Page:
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Soc Psychiatry Psychiatr Epidemiol. 1996 Jun;31(3-4):129-36.

The incidence of mania: time trends in relation to gender and ethnicity.

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  • 1Department of Psychological Medicine, King's College Hospital, London, UK.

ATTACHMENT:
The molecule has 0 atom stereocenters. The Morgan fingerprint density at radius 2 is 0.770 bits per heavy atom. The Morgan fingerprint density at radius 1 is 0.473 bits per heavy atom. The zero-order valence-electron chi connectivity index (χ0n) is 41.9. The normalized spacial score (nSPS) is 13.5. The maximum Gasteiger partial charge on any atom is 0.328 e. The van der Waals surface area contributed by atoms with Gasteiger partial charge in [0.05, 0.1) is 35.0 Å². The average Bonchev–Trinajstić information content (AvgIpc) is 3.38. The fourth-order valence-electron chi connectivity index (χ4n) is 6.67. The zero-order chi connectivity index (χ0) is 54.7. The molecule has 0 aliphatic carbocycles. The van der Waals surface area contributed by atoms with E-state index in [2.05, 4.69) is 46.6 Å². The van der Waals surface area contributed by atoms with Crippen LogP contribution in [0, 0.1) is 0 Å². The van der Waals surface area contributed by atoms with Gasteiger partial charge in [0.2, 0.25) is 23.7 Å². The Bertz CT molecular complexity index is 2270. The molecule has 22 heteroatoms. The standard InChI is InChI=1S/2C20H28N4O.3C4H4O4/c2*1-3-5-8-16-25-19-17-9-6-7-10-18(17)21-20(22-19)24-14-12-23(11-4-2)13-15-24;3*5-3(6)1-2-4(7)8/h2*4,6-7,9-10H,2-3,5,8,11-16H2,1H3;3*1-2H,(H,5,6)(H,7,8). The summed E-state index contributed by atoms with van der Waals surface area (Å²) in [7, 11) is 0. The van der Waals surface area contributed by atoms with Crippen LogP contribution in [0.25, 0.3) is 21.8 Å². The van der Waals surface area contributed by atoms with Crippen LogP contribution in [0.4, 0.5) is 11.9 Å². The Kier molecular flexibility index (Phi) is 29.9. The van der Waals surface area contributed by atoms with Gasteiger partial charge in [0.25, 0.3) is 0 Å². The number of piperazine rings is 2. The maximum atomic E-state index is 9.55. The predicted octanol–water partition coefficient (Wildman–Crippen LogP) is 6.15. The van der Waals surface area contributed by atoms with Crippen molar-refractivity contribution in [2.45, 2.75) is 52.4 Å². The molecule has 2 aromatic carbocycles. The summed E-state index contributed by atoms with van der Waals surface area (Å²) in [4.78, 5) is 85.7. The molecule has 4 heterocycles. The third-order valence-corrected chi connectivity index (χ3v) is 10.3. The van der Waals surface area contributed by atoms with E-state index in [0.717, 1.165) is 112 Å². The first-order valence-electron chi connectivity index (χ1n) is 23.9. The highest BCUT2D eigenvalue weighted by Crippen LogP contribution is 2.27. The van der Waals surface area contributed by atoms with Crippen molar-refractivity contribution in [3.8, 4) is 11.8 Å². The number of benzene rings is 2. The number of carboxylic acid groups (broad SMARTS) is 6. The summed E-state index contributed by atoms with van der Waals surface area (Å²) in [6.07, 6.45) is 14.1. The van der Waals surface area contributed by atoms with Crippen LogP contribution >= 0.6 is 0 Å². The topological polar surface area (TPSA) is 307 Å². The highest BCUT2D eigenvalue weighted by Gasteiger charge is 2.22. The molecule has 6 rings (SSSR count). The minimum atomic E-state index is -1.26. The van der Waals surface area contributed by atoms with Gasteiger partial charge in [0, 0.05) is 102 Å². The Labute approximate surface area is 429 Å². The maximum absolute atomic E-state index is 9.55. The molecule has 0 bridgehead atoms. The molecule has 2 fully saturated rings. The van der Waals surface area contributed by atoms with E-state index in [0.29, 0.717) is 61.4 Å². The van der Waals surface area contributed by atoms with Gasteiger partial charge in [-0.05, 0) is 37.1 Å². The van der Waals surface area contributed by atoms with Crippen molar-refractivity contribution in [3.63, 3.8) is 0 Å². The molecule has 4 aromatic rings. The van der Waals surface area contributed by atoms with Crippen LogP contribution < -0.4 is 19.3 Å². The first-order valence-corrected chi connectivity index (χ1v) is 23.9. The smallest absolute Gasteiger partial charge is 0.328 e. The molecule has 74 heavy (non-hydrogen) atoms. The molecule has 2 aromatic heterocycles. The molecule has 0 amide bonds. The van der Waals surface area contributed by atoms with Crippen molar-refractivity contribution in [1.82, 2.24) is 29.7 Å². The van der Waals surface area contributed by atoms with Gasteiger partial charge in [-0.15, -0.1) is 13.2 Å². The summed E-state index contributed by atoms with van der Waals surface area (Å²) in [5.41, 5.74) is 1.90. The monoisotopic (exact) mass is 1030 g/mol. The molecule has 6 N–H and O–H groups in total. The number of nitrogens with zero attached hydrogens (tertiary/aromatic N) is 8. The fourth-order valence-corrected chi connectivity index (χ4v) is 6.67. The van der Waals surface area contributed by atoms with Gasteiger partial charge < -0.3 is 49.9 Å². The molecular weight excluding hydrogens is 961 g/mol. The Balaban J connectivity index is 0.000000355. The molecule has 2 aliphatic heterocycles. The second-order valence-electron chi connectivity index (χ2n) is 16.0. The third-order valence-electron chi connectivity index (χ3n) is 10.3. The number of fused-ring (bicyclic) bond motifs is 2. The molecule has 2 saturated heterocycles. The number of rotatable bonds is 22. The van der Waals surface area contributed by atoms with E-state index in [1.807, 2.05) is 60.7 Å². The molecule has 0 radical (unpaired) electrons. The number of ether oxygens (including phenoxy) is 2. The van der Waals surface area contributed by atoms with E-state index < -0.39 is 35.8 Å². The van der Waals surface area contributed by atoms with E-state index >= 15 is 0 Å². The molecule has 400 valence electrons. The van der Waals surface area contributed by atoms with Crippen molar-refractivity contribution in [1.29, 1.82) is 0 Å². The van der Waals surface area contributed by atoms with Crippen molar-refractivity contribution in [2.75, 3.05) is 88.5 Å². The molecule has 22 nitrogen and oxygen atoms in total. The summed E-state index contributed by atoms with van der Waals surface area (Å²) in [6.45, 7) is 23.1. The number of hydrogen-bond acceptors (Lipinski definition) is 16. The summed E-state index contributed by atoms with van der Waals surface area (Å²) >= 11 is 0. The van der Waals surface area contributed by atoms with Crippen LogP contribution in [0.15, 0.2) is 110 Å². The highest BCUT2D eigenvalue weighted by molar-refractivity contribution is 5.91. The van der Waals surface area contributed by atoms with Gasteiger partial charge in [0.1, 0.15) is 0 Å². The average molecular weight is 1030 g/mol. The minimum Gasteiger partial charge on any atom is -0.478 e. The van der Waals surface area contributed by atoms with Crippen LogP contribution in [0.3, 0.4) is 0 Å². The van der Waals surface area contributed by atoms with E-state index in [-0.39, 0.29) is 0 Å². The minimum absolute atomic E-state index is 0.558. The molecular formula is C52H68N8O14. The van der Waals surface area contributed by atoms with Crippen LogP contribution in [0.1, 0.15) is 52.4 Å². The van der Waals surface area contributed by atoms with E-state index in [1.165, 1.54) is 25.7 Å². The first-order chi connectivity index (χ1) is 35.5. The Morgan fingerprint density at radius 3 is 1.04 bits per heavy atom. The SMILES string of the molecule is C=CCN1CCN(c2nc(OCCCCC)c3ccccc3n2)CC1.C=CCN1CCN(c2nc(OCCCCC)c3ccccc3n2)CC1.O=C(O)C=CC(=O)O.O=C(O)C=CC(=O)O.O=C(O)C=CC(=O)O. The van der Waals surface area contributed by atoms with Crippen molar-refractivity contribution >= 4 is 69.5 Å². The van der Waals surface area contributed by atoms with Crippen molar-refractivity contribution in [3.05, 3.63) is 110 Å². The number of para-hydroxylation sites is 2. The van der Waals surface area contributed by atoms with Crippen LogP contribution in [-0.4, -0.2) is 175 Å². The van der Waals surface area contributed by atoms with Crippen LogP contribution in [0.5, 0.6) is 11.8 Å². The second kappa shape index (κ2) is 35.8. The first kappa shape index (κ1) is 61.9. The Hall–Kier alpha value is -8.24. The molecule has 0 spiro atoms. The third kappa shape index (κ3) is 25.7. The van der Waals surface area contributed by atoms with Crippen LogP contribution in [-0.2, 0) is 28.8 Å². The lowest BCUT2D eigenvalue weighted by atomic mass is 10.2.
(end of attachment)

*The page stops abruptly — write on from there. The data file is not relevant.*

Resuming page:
In order to investigate conflicting reports about possible changes in the incidence of mania, we established first contact rates for mania in the defined area of Camberwell between 1965 and 1984. There was some evidence for an increase in the first contact rate of mania, especially in females. This rise may be associated with the influx into Camberwell of individuals of Afro-Caribbean origin who showed significantly higher rates than the white group [adjusted rate ratio 3.1; 95% confidence interval (CI) 1.4-6.9] and more often displayed mixed manic and schizophrenic symptomatology (risk ratio 2.2; 95% CI 1.1-4.3). We conclude that the incidence of mania has not decreased and may actually have increased. High rates of mental illness among members of ethnic minorities are not specific to schizophrenia, suggesting that a risk factor common to both manic and schizophrenic illness is more prevalent among these groups.

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